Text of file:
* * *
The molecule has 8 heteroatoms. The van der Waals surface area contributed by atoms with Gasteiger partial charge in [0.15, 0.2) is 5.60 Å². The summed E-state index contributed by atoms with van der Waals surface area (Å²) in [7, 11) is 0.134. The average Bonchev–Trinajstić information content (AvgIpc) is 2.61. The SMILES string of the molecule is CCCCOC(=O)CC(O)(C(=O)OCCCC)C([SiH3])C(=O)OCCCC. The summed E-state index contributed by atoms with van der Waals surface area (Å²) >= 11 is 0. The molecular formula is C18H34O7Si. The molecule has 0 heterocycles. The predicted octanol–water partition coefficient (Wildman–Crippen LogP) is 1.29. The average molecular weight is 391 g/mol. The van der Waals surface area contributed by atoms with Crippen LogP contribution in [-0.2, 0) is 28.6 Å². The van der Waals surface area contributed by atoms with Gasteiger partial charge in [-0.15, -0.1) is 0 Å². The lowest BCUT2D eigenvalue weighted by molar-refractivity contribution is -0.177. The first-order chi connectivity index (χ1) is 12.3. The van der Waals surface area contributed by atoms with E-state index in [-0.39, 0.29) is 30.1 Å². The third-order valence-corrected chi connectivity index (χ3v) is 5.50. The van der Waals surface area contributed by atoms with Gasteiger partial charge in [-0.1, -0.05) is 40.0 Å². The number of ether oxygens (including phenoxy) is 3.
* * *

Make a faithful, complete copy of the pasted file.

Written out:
The molecule has 8 heteroatoms. The van der Waals surface area contributed by atoms with Gasteiger partial charge in [0.15, 0.2) is 5.60 Å². The summed E-state index contributed by atoms with van der Waals surface area (Å²) in [7, 11) is 0.134. The average Bonchev–Trinajstić information content (AvgIpc) is 2.61. The SMILES string of the molecule is CCCCOC(=O)CC(O)(C(=O)OCCCC)C([SiH3])C(=O)OCCCC. The summed E-state index contributed by atoms with van der Waals surface area (Å²) >= 11 is 0. The molecular formula is C18H34O7Si. The molecule has 0 heterocycles. The predicted octanol–water partition coefficient (Wildman–Crippen LogP) is 1.29. The average molecular weight is 391 g/mol. The van der Waals surface area contributed by atoms with Crippen LogP contribution in [-0.2, 0) is 28.6 Å². The van der Waals surface area contributed by atoms with Gasteiger partial charge in [-0.15, -0.1) is 0 Å². The lowest BCUT2D eigenvalue weighted by molar-refractivity contribution is -0.177. The first-order chi connectivity index (χ1) is 12.3. The van der Waals surface area contributed by atoms with E-state index in [-0.39, 0.29) is 30.1 Å². The third-order valence-corrected chi connectivity index (χ3v) is 5.50. The van der Waals surface area contributed by atoms with Gasteiger partial charge in [-0.1, -0.05) is 40.0 Å². The number of ether oxygens (including phenoxy) is 3.